IMO Headquarters – International Maritime Organization / Flickr
CAIRO – 2 December 2017: Egypt won the category C membership of the International Maritime Organization (IMO) Council, for the years 2018-2019, with 133 of 158 votes.
Foreign Ministry spokesman, Ahmed Abu Zeid, said on Friday that Egypt had received more votes this year than in any other IMO election held in previous years.
Abu Zeid added that it reflects the global appreciation of the Egyptian role in the field of maritime transport, especially the New Suez Canal project.
SUEZ CANAL – The aircraft carrier USS Dwight D. Eisenhower (CVN 69) transits the Suez Canal, March 16, 2014 – Flickr / Official U.S. Navy Page
Minister of Transportation, Hisham Arafat, said in an interview with Extra News, “Egypt moved from the seventh position in the last election to the sixth. This progress reflects the efforts of the current political leadership and the government.”
“We are looking forward to running the next election with a Permanent Representative to (IMO), where we can take place in all various activities related to maritime transport,” Arafat added.
The United Arab Emirates (UAE) won the category B membership, the first Arab country to achieve that category; meanwhile, Argentina and Bangladesh lost their seats in the category.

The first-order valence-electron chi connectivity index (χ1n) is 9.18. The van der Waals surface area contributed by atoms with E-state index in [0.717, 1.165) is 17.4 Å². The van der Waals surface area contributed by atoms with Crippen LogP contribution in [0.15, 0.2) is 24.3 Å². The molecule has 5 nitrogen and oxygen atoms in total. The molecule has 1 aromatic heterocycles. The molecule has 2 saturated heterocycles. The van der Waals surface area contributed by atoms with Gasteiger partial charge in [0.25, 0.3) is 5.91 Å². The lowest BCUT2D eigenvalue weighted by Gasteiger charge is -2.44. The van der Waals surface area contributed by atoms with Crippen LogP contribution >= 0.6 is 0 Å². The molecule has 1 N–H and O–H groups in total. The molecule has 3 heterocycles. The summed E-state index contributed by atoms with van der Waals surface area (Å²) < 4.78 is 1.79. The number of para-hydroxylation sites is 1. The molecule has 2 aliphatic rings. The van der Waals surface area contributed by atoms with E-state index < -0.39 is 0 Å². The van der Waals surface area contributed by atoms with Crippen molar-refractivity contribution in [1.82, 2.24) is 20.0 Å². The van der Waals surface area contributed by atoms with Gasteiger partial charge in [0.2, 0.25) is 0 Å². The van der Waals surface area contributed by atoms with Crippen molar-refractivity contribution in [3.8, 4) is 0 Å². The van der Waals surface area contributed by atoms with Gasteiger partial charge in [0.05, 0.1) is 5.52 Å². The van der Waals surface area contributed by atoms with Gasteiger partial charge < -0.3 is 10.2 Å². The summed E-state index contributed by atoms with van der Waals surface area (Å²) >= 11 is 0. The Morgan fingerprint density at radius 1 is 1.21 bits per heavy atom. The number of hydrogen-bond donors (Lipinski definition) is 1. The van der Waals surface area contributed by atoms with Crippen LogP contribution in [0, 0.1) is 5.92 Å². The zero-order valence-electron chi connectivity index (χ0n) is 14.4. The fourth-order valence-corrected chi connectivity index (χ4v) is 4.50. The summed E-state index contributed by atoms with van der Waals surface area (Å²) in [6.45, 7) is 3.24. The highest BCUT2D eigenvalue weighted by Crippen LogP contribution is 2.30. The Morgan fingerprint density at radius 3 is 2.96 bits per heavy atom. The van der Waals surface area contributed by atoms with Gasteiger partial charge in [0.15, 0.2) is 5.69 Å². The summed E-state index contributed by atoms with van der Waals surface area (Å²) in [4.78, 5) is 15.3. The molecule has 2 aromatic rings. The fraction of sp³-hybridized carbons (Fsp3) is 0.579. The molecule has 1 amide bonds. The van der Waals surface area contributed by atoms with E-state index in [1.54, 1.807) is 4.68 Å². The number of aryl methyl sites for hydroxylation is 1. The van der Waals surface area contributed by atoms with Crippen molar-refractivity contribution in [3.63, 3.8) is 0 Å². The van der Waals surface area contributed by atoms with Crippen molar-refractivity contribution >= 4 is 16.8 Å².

The Maritime Executive published the newly elected countries for the years 2018-2019 under the three categories of the IMO:
- Category A: China, Greece, Italy, Japan, Norway, Panama, Republic of Korea, Russian Federation, United Kingdom, United States.
- Category B: Australia, Brazil, Canada, France, Germany, India, Netherlands, Spain, Sweden, United Arab Emirates.
- Category C: Bahamas, Belgium, Chile, Cyprus, Denmark, Egypt, Indonesia, Jamaica, Kenya, Liberia, Malaysia, Malta, Mexico, Morocco, Peru, Philippines, Singapore, South Africa, Thailand, Turkey.
The (IMO) is a United Nations (UN) agency that regulates the shipping industry worldwide.
Egypt won the (IMO) election held in November 2015 for the first time in its history, for the years 2016-2017, with 130 of 154 votes.
The IMO council has three categories consisting of forty countries; category A includes the first ten countries with interest in providing international shipping services, while category B represents 10 other nations with the largest interest in international seaborne trade, and finally category C includes the remaining twenty countries with special interests in maritime transport or navigation.